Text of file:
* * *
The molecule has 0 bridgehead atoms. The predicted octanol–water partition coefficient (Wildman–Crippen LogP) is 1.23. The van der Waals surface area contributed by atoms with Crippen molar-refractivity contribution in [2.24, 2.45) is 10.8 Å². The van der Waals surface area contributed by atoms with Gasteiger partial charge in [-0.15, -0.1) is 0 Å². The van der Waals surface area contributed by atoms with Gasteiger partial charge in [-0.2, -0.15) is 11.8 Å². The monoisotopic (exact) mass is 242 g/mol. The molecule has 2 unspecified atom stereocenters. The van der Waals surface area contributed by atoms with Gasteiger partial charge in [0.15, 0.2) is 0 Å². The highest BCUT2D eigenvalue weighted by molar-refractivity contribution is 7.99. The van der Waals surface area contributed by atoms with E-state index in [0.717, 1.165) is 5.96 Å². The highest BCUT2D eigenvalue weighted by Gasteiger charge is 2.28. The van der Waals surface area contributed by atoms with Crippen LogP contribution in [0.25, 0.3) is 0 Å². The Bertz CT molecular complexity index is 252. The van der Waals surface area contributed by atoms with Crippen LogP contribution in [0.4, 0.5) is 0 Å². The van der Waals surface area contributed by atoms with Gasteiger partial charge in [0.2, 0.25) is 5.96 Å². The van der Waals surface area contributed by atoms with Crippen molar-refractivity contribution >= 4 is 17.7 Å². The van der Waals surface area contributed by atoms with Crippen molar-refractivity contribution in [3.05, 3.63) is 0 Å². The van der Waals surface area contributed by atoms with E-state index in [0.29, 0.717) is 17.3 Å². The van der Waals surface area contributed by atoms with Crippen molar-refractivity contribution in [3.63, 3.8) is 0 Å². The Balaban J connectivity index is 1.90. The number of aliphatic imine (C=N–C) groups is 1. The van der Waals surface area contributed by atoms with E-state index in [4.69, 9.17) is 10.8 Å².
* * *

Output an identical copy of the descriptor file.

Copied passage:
The molecule has 0 bridgehead atoms. The predicted octanol–water partition coefficient (Wildman–Crippen LogP) is 1.23. The van der Waals surface area contributed by atoms with Crippen molar-refractivity contribution in [2.24, 2.45) is 10.8 Å². The van der Waals surface area contributed by atoms with Gasteiger partial charge in [-0.15, -0.1) is 0 Å². The van der Waals surface area contributed by atoms with Gasteiger partial charge in [-0.2, -0.15) is 11.8 Å². The monoisotopic (exact) mass is 242 g/mol. The molecule has 2 unspecified atom stereocenters. The van der Waals surface area contributed by atoms with Gasteiger partial charge in [0.15, 0.2) is 0 Å². The highest BCUT2D eigenvalue weighted by molar-refractivity contribution is 7.99. The van der Waals surface area contributed by atoms with E-state index in [0.717, 1.165) is 5.96 Å². The highest BCUT2D eigenvalue weighted by Gasteiger charge is 2.28. The van der Waals surface area contributed by atoms with Crippen LogP contribution in [0.25, 0.3) is 0 Å². The Bertz CT molecular complexity index is 252. The van der Waals surface area contributed by atoms with Crippen LogP contribution in [0.4, 0.5) is 0 Å². The van der Waals surface area contributed by atoms with Gasteiger partial charge in [0.2, 0.25) is 5.96 Å². The van der Waals surface area contributed by atoms with Crippen molar-refractivity contribution >= 4 is 17.7 Å². The van der Waals surface area contributed by atoms with Crippen molar-refractivity contribution in [3.05, 3.63) is 0 Å². The van der Waals surface area contributed by atoms with E-state index in [0.29, 0.717) is 17.3 Å². The van der Waals surface area contributed by atoms with Crippen molar-refractivity contribution in [3.63, 3.8) is 0 Å². The Balaban J connectivity index is 1.90. The number of aliphatic imine (C=N–C) groups is 1. The van der Waals surface area contributed by atoms with E-state index in [4.69, 9.17) is 10.8 Å².